LJ Talks to First Novelist Rachel Heng | Debut Spotlight

Rachel Heng's Suicide Club offers a riveting contemplation on what it means to live. Here the author talks about turning the complexities of life and death into a literary dystopia.

Suicide Club (LJ 5/15/18) is a riveting contemplation on what it means to live. Debut author Rachel Heng talks about turning the complexities of life and death into a literary dystopia.  

Where did you get the idea for a story about prolonging life?

It came from my own obsession with and fear of death. I first wrote about [it] in a short story that featured a similar world to that in Suicide Club. It began as a thought experiment, a way to think about what life would be like if we didn’t have to die. It wasn’t a very good story, but I remained intrigued and eventually started writing a novel set in the same universe.

Then I started seeing articles in the news about cryogenic freezing and Silicon Valley billionaires trying to “hack death,” and it turned out I had to make up much less stuff than I’d originally anticipated. So much of it was already happening.

Your book cover features the line, “a novel about living.” What does living mean to you and what did you want your protagonist Lea to learn?
Living to me is a kind of openness to cruelty, loss, and pain, but also beauty, kindness, unexpected grace. I suffered a loss at a fairly young age and the biggest way in which it affected me was that it made me close myself up. It taught me to be “strong” and left me with a deep fear of not being in control. Death undoes all of that; we exercise, sleep early, eat kale, or whatever, but in the end we still all die, and there’s nothing we can do to control that. The world of Suicide Club is one that is hyper-controlled, and at the beginning, Lea has fully bought into that. As the story progresses, she opens herself up bit by bit, first to cruelty—the world’s, but also her own—and pain, as well as beauty, kindness, and peace.

The epigraph I chose...is a line from Naomi Shihab Nye’s poem “Kindness.” I love this poem because it links joy to pain, kindness to loss, and seems to embody the openness that is the project of my novel.

Why did you decide to use the estranged relationship between Lea and her father as the thrust of the narrative?
When I started the book, it was very much world- and premise-driven, and the hardest work was figuring out who the characters were and what they would do. I knew I wanted Lea to be someone who had bought into the system from the beginning, whose beliefs would be slowly undone. What I didn’t know was how this would happen. Then as I was redrafting, I realized that her relationship with her father was the most emotionally compelling aspect of her narrative and ended up writing this into the main plot.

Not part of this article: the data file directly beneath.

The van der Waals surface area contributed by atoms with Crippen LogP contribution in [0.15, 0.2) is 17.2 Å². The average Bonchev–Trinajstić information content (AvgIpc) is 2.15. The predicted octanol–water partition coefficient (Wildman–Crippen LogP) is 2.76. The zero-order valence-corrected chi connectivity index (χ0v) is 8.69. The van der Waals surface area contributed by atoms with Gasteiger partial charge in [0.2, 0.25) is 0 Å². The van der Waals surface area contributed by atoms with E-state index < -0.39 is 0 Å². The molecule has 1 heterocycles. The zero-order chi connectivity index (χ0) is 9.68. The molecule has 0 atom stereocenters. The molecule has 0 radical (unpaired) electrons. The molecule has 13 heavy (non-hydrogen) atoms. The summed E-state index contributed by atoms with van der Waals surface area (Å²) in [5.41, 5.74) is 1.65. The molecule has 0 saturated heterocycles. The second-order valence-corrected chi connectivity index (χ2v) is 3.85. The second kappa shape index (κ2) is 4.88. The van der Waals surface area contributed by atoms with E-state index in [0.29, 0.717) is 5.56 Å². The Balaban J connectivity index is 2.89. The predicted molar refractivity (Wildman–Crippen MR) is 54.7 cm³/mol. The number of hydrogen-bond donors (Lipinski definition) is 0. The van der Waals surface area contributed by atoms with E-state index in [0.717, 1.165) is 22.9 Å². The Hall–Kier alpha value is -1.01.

I think this relationship works because our first encounter with death is so often dealing with the mortality of our parents. I remember not being able to sleep as a child, gripped by the terrible thought that one day my parents would die, that I would never see or speak to them again. This estranged relationship is similar in that it is the first loss that Lea experiences, one that causes her fear of other losses and death to take root.

How did you develop the Suicide Club?
The Suicide Club itself was one of the earliest things that came to me as I was writing the [original] short story. Those in the Club are the logical consequence to a world in which death is taboo and practically illegal. It made sense to me that there would be two opposing, somewhat extreme forces: on one hand, the gleaming “lifers” who seek to live forever and the Ministry that dictates who will and who won’t; on the other, the Suicide Club that wants to undo society’s all-consuming drive towards immortality. Both positions are untenable, but one couldn’t exist without the other.

How do you feel as you get closer to the July release of your first novel?
I think one of the ways I managed to finish the novel was by telling myself that no one would ever read it. But now...that illusion doesn’t hold up, and I find myself feeling increasingly anxious. While part of the anxiety is worrying about how the book will be received, the bigger feelings have been of exposure and vulnerability. Writing has always been very private for me—I wrote in secret for many years, and most people around me didn’t even know I wrote fiction—so to have it out in the world in such a public way feels extremely exposing. Yet at the same time—like any writer—I wish fervently for my book to be read, or I wouldn’t have published it in the first place.

I just don’t want anyone to talk to me about it because that would be mortifying (unless they absolutely, 100 percent got it and loved it and thought I was a genius—I kid, I kid).—Kate ­DiGirolomo

Photo by Andrew Bennett


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